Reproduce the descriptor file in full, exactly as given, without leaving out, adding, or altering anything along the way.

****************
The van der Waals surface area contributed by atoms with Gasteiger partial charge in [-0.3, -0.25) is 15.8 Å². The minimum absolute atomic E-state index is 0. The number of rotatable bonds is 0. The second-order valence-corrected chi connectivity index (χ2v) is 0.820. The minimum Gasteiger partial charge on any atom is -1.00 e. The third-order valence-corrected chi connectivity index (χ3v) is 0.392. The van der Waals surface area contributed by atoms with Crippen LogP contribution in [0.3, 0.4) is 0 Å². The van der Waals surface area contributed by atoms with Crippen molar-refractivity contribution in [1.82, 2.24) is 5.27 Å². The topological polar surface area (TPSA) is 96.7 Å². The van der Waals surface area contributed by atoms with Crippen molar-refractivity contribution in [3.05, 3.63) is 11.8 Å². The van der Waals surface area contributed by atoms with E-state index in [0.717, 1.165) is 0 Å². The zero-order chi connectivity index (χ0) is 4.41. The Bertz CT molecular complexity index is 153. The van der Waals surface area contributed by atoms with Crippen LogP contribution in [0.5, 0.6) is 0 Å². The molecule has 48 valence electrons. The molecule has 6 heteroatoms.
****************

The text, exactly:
The van der Waals surface area contributed by atoms with Gasteiger partial charge in [-0.3, -0.25) is 15.8 Å². The minimum absolute atomic E-state index is 0. The number of rotatable bonds is 0. The second-order valence-corrected chi connectivity index (χ2v) is 0.820. The minimum Gasteiger partial charge on any atom is -1.00 e. The third-order valence-corrected chi connectivity index (χ3v) is 0.392. The van der Waals surface area contributed by atoms with Crippen LogP contribution in [0.3, 0.4) is 0 Å². The van der Waals surface area contributed by atoms with Crippen molar-refractivity contribution in [1.82, 2.24) is 5.27 Å². The topological polar surface area (TPSA) is 96.7 Å². The van der Waals surface area contributed by atoms with Crippen molar-refractivity contribution in [3.05, 3.63) is 11.8 Å². The van der Waals surface area contributed by atoms with E-state index in [0.717, 1.165) is 0 Å². The zero-order chi connectivity index (χ0) is 4.41. The Bertz CT molecular complexity index is 153. The van der Waals surface area contributed by atoms with Crippen LogP contribution in [0.5, 0.6) is 0 Å². The molecule has 48 valence electrons. The molecule has 6 heteroatoms.